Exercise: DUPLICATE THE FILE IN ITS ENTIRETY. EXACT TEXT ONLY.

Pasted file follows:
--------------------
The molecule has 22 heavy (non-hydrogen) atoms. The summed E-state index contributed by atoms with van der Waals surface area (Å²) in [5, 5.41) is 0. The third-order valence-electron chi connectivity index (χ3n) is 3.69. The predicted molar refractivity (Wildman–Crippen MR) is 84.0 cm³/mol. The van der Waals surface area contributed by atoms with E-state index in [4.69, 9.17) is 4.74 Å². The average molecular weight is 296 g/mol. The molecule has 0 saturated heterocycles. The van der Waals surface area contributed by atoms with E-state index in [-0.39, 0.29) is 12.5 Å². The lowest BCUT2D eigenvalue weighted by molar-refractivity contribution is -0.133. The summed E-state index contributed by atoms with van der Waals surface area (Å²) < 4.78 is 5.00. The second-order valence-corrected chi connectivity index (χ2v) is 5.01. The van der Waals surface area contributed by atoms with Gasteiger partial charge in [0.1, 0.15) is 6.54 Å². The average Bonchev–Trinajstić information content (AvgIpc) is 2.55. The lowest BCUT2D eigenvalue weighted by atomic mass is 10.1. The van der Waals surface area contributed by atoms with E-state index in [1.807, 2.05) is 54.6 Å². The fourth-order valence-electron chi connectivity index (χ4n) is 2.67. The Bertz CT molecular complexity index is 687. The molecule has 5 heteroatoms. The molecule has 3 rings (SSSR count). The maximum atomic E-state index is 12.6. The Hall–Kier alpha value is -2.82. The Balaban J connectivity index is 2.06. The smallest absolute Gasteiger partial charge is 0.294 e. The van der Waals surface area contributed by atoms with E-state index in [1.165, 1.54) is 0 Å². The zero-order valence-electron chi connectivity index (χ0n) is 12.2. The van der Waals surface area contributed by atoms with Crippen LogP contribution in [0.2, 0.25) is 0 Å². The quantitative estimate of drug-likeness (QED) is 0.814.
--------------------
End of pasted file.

The molecule has 22 heavy (non-hydrogen) atoms. The summed E-state index contributed by atoms with van der Waals surface area (Å²) in [5, 5.41) is 0. The third-order valence-electron chi connectivity index (χ3n) is 3.69. The predicted molar refractivity (Wildman–Crippen MR) is 84.0 cm³/mol. The van der Waals surface area contributed by atoms with E-state index in [4.69, 9.17) is 4.74 Å². The average molecular weight is 296 g/mol. The molecule has 0 saturated heterocycles. The van der Waals surface area contributed by atoms with E-state index in [-0.39, 0.29) is 12.5 Å². The lowest BCUT2D eigenvalue weighted by molar-refractivity contribution is -0.133. The summed E-state index contributed by atoms with van der Waals surface area (Å²) < 4.78 is 5.00. The second-order valence-corrected chi connectivity index (χ2v) is 5.01. The van der Waals surface area contributed by atoms with Gasteiger partial charge in [0.1, 0.15) is 6.54 Å². The average Bonchev–Trinajstić information content (AvgIpc) is 2.55. The lowest BCUT2D eigenvalue weighted by atomic mass is 10.1. The van der Waals surface area contributed by atoms with E-state index in [1.807, 2.05) is 54.6 Å². The fourth-order valence-electron chi connectivity index (χ4n) is 2.67. The Bertz CT molecular complexity index is 687. The molecule has 5 heteroatoms. The molecule has 3 rings (SSSR count). The maximum atomic E-state index is 12.6. The Hall–Kier alpha value is -2.82. The Balaban J connectivity index is 2.06. The smallest absolute Gasteiger partial charge is 0.294 e. The van der Waals surface area contributed by atoms with E-state index in [1.165, 1.54) is 0 Å². The zero-order valence-electron chi connectivity index (χ0n) is 12.2. The van der Waals surface area contributed by atoms with Crippen LogP contribution in [0.2, 0.25) is 0 Å². The quantitative estimate of drug-likeness (QED) is 0.814.